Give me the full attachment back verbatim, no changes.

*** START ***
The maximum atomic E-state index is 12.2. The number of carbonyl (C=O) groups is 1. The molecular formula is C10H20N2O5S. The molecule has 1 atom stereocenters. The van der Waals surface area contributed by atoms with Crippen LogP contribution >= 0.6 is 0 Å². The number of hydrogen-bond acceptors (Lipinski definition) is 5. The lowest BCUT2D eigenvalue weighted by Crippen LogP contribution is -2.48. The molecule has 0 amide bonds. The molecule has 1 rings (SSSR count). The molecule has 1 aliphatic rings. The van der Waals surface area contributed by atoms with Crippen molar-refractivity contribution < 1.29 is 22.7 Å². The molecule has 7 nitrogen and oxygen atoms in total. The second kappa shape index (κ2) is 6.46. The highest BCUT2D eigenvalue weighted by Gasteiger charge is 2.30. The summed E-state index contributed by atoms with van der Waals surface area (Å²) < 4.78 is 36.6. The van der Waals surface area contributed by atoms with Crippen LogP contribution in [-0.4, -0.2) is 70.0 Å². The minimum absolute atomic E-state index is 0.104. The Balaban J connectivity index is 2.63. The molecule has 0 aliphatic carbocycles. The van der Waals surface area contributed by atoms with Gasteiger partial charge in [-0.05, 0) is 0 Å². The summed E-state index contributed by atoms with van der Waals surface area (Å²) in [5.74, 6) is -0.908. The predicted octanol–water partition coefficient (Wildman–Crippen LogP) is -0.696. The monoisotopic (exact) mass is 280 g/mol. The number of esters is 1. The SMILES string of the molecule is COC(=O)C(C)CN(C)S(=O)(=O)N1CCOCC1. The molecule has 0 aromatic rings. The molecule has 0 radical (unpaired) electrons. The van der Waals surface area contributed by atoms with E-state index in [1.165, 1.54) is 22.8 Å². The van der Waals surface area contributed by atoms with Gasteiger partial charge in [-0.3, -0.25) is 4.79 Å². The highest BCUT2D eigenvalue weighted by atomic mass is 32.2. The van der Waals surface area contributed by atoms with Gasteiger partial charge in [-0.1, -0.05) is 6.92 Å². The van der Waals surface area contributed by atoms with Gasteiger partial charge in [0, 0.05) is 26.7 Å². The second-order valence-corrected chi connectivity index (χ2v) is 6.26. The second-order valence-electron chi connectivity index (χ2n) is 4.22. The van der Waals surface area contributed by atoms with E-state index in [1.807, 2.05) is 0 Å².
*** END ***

The maximum atomic E-state index is 12.2. The number of carbonyl (C=O) groups is 1. The molecular formula is C10H20N2O5S. The molecule has 1 atom stereocenters. The van der Waals surface area contributed by atoms with Crippen LogP contribution >= 0.6 is 0 Å². The number of hydrogen-bond acceptors (Lipinski definition) is 5. The lowest BCUT2D eigenvalue weighted by Crippen LogP contribution is -2.48. The molecule has 0 amide bonds. The molecule has 1 rings (SSSR count). The molecule has 1 aliphatic rings. The van der Waals surface area contributed by atoms with Crippen molar-refractivity contribution < 1.29 is 22.7 Å². The molecule has 7 nitrogen and oxygen atoms in total. The second kappa shape index (κ2) is 6.46. The highest BCUT2D eigenvalue weighted by Gasteiger charge is 2.30. The summed E-state index contributed by atoms with van der Waals surface area (Å²) < 4.78 is 36.6. The van der Waals surface area contributed by atoms with Crippen LogP contribution in [-0.4, -0.2) is 70.0 Å². The minimum absolute atomic E-state index is 0.104. The Balaban J connectivity index is 2.63. The molecule has 0 aliphatic carbocycles. The van der Waals surface area contributed by atoms with Gasteiger partial charge in [-0.05, 0) is 0 Å². The summed E-state index contributed by atoms with van der Waals surface area (Å²) in [5.74, 6) is -0.908. The predicted octanol–water partition coefficient (Wildman–Crippen LogP) is -0.696. The monoisotopic (exact) mass is 280 g/mol. The number of esters is 1. The SMILES string of the molecule is COC(=O)C(C)CN(C)S(=O)(=O)N1CCOCC1. The molecule has 0 aromatic rings. The molecule has 0 radical (unpaired) electrons. The van der Waals surface area contributed by atoms with E-state index in [1.165, 1.54) is 22.8 Å². The van der Waals surface area contributed by atoms with Gasteiger partial charge in [-0.3, -0.25) is 4.79 Å². The highest BCUT2D eigenvalue weighted by atomic mass is 32.2. The van der Waals surface area contributed by atoms with Gasteiger partial charge in [-0.1, -0.05) is 6.92 Å². The van der Waals surface area contributed by atoms with Gasteiger partial charge in [0, 0.05) is 26.7 Å². The second-order valence-corrected chi connectivity index (χ2v) is 6.26. The second-order valence-electron chi connectivity index (χ2n) is 4.22. The van der Waals surface area contributed by atoms with E-state index in [1.807, 2.05) is 0 Å².